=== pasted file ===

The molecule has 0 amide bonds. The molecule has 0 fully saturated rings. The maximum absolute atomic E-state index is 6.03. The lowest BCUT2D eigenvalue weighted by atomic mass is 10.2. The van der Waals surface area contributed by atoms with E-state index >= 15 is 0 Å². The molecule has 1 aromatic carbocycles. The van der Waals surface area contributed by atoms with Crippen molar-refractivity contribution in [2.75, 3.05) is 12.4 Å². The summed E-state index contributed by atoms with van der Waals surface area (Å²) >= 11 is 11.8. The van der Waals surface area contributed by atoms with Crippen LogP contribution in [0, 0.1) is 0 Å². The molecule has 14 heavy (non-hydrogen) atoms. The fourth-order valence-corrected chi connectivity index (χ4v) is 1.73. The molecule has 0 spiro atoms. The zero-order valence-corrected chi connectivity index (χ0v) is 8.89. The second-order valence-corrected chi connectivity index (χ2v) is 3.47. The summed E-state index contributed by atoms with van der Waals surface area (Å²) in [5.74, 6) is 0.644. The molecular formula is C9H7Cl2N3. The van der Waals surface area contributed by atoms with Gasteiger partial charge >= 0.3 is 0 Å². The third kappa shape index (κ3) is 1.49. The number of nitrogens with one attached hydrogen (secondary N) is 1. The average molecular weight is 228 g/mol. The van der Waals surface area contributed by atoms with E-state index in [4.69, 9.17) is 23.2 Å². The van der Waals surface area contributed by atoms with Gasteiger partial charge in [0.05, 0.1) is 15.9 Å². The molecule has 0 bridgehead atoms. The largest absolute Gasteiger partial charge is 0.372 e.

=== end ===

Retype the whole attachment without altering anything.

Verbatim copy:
The molecule has 0 amide bonds. The molecule has 0 fully saturated rings. The maximum absolute atomic E-state index is 6.03. The lowest BCUT2D eigenvalue weighted by atomic mass is 10.2. The van der Waals surface area contributed by atoms with E-state index >= 15 is 0 Å². The molecule has 1 aromatic carbocycles. The van der Waals surface area contributed by atoms with Crippen molar-refractivity contribution in [2.75, 3.05) is 12.4 Å². The summed E-state index contributed by atoms with van der Waals surface area (Å²) >= 11 is 11.8. The van der Waals surface area contributed by atoms with Crippen LogP contribution in [0, 0.1) is 0 Å². The molecule has 14 heavy (non-hydrogen) atoms. The fourth-order valence-corrected chi connectivity index (χ4v) is 1.73. The molecule has 0 spiro atoms. The zero-order valence-corrected chi connectivity index (χ0v) is 8.89. The second-order valence-corrected chi connectivity index (χ2v) is 3.47. The summed E-state index contributed by atoms with van der Waals surface area (Å²) in [5.74, 6) is 0.644. The molecular formula is C9H7Cl2N3. The van der Waals surface area contributed by atoms with Gasteiger partial charge >= 0.3 is 0 Å². The third kappa shape index (κ3) is 1.49. The number of nitrogens with one attached hydrogen (secondary N) is 1. The average molecular weight is 228 g/mol. The van der Waals surface area contributed by atoms with E-state index in [4.69, 9.17) is 23.2 Å². The van der Waals surface area contributed by atoms with Gasteiger partial charge in [0.05, 0.1) is 15.9 Å². The molecule has 0 bridgehead atoms. The largest absolute Gasteiger partial charge is 0.372 e.